Niya Sisk is an editorial illustrator, designer, and author. She is happiest in the with either a wooden spoon or pencil in hand. Niya was raised in Northern California, where she built tree forts to host pretend dinner parties for the kids in the neighborhood. Luckily, she now has a real kitchen for real dinner parties. She recently created a gluten free cake cookbook, Cakes of Color—a purse size portable gallery of cake art with modern organic cake recipes. Cakes of Color: Gluten free recipes, illustrated and catalogued by color, was inspired by the Food and Wine section of The Art of Daily Cultivation. They Draw and Cook features her Green Tea Cake recipe in their wonderful world of food illustration.
Cakes of Color is a gorgeous cookbook, full of inspiration, joy, and, of course, color. Cakes of Color was approved to retail in 5 Whole Foods stores in the Bay Area in 2015. She’s currently illustrating a coloring book featuring food & wine and a portable gift book featuring her favorite recipes for clients and friends. Find more colorful inspiration at Niya’s Instagram.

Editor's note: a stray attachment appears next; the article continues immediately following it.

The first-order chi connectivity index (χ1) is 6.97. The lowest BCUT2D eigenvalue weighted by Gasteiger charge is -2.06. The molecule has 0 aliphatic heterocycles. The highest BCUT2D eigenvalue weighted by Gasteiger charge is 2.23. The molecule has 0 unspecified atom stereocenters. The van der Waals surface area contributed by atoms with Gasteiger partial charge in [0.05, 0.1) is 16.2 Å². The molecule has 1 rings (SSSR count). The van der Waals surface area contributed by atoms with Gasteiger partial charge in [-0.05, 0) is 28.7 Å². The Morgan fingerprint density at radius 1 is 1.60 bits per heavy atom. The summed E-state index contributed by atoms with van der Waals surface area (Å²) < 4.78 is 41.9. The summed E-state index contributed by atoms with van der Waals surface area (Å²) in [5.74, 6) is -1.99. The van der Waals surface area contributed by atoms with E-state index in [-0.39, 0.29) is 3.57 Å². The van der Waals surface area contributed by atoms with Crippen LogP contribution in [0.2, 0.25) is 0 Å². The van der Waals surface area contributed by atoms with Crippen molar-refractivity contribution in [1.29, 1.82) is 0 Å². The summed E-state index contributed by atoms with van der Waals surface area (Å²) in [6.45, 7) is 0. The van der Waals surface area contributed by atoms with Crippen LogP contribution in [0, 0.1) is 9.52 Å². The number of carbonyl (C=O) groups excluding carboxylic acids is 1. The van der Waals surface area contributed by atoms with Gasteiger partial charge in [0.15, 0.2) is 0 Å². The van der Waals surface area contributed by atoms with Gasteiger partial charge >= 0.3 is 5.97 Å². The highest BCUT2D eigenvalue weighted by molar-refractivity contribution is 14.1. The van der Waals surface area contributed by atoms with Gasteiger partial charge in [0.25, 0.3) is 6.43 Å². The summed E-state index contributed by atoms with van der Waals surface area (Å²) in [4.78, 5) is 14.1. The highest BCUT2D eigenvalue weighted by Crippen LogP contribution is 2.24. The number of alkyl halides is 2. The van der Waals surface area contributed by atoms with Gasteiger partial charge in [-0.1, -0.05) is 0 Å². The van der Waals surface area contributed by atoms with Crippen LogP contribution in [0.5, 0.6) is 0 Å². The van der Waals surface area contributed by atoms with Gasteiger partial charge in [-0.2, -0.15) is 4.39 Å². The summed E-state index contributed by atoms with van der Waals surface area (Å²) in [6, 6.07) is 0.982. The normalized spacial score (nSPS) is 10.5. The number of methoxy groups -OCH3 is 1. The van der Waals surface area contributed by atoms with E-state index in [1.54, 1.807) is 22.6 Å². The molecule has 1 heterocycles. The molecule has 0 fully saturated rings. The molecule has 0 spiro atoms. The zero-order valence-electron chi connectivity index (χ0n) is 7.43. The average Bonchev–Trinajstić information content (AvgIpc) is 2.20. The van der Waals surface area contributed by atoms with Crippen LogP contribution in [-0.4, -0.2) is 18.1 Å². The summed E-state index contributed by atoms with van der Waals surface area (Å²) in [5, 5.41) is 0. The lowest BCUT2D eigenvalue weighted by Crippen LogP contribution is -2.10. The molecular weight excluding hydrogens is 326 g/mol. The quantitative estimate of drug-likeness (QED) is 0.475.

Chef’s Questionnaire (with a nod to Proust):
What is your favorite food to cook at home?
I have a few of those.
Native American Crab & Corn Cakes with Abodo Sauce comes to mind immediately. I learned of this dish while in Sedona at the Enchantment Resort Mii Amo Cafe. The cookbook is simply exquisite. I brought it home with me, along with a beautiful wool cape. The cape has nothing to do with how good the food turned out. Well, who knows, maybe it did. Food and ritual are so closely tied. The Crab and Corn Cakes are very authentic and so delicious with the Abodo Sauce. I love to serve them with Champagne and arugula salad.
Another favorite is a simple comfort food recipe my mother taught me growing up – rosemary chicken. It’s such a flexible recipe. The staples are rosemary, garlic, salt, and pepper. But I will add ingredients like a bit lemon or olives and roast some red potatoes.
And I haven’t even begun to talk about Salmon. That’s nearly a staple in my home.
What do you always have in your fridge at home?
Carrots with parsley for my pet rabbit.
What marked characteristic do you love in a person with whom you are sharing a meal?
Slow eating, passion for the art of conversation, and a love for red wine. Okay that was 3 characteristics. But they all go together in a person who loves life.
What marked characteristic do you find unappealing in a person with whom you are sharing a meal?